Wed, Apr 23, 2014 - Page 15 News List

Greener Apple offers free recycling

EARTH DAY:Any Apple product can be turned in at an Apple store for recycling, including those that are barred from landfills because of the toxins they contain

AP, SAN FRANCISCO

Apple Inc is offering free recycling of all its used products and vowing to power all of its stores, offices and data centers with renewable energy to reduce the pollution caused by its devices and online services.

The iPhone and iPad maker is detailing its efforts to cultivate a greener Apple in an environmental section on the company’s Web site that debuted on Monday. The site highlights the ways that the Cupertino, California-based company is increasing its reliance on alternative power sources and sending less electronic junk to landfills.

Apple had already been distributing gift cards at some of its 420 worldwide stores in exchange for iPhones and iPods still in good enough condition to be resold. Now, all of its stores will recycle any Apple product at no charge. Gift cards will not be handed out for recycled products deemed to have little or no resale value.

The offer covers a wide array of electronics that are not supposed to be dumped in landfills because of the toxins in them. In the past seven years alone, Apple has sold more than 1 billion iPhones, iPods, iPads and Mac computers.

The new initiative, timed to coincide with yesterday’s celebration of Earth Day, strives to position Apple as an environmental steward amid the technological whirlwind of gadgets and Internet services that have been drawing more electricity from power plants that primarily run on natural gas and coal.

Technology products and services accounted for about 2 percent of worldwide emissions in 2012, roughly the same as the airline industry, according to statistics cited by environmental protection group Greenpeace in a report released earlier this month.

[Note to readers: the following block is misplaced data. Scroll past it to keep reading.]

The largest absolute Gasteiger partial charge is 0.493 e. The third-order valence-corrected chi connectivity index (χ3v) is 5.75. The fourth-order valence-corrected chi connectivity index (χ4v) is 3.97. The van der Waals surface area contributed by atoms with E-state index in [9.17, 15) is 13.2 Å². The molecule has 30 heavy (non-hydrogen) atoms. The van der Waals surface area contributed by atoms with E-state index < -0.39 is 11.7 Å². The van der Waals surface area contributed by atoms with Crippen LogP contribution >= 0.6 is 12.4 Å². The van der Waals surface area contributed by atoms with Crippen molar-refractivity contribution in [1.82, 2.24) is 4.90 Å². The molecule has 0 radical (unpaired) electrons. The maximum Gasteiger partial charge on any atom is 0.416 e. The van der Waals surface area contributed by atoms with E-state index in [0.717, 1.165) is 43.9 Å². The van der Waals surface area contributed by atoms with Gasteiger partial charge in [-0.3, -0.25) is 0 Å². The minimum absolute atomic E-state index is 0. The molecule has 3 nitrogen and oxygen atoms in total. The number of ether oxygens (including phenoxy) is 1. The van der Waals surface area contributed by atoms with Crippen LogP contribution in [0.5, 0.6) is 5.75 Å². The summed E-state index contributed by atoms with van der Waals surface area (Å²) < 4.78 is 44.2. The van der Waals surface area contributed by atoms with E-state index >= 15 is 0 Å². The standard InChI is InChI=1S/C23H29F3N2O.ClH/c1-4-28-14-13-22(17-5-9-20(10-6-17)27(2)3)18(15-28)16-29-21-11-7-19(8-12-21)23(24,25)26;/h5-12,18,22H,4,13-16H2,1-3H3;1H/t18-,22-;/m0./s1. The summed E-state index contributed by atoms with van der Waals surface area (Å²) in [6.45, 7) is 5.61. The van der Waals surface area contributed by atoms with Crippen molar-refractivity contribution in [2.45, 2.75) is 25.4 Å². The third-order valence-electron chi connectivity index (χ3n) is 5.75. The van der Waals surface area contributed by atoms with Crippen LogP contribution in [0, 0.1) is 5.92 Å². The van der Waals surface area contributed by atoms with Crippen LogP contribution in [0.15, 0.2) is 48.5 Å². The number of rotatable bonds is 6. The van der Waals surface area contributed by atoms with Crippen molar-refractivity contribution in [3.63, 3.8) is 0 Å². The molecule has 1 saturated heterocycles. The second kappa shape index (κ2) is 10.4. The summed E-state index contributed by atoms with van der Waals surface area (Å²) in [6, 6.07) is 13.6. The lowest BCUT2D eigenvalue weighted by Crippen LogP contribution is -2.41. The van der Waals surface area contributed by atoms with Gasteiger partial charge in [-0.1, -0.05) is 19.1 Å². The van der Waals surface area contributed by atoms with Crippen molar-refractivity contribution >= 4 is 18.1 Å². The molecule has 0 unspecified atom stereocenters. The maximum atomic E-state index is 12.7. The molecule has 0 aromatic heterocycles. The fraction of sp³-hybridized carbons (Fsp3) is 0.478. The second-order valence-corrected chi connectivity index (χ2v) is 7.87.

Some of biggest electricity demands come from huge data centers that house the stacks of computers that process search requests, store photographs and e-mail, and stream video.

These online services, often dubbed “cloud computing,” collectively consume more electricity than all but five countries — China, the US, Japan, India and Russia.

As the world’s largest technology company, Apple is trying to hatch more environmental solutions than problems.

“What the company wants to do is use all our innovation and all of our expertise to make the planet more secure and make the environment better,” Apple vice president of environmental initiatives Lisa Jackson said in an interview on Monday.

Jackson ran the US Environmental Protection Agency under US President Barack Obama before joining Apple in June last year.

All four of Apple’s data centers, which are located in North Carolina, Oregon, Nevada and California, already rely entirely on renewable energy sources, the company said. The electricity comes from a variety of alternative sources, including biogas, as well as wind, solar and hydro power.

That means whenever people are interacting with Apple’s iTunes store, sending messages or engaging in video chats, they “can feel comfortable that they are not adding any carbon pollution to the atmosphere,” Jackson said.

About 94 percent of the power in Apple’s offices in the world is now supplied by renewable energy sources, up from 35 percent in 2010, the company said. Apple is building a 260,000m2 headquarters in Cupertino that is to be powered solely by renewable energy sources after its scheduled completion in 2016.

About 120 of Apple’s US stores, or nearly half of the outlets in the country, run entirely on renewable energy sources.

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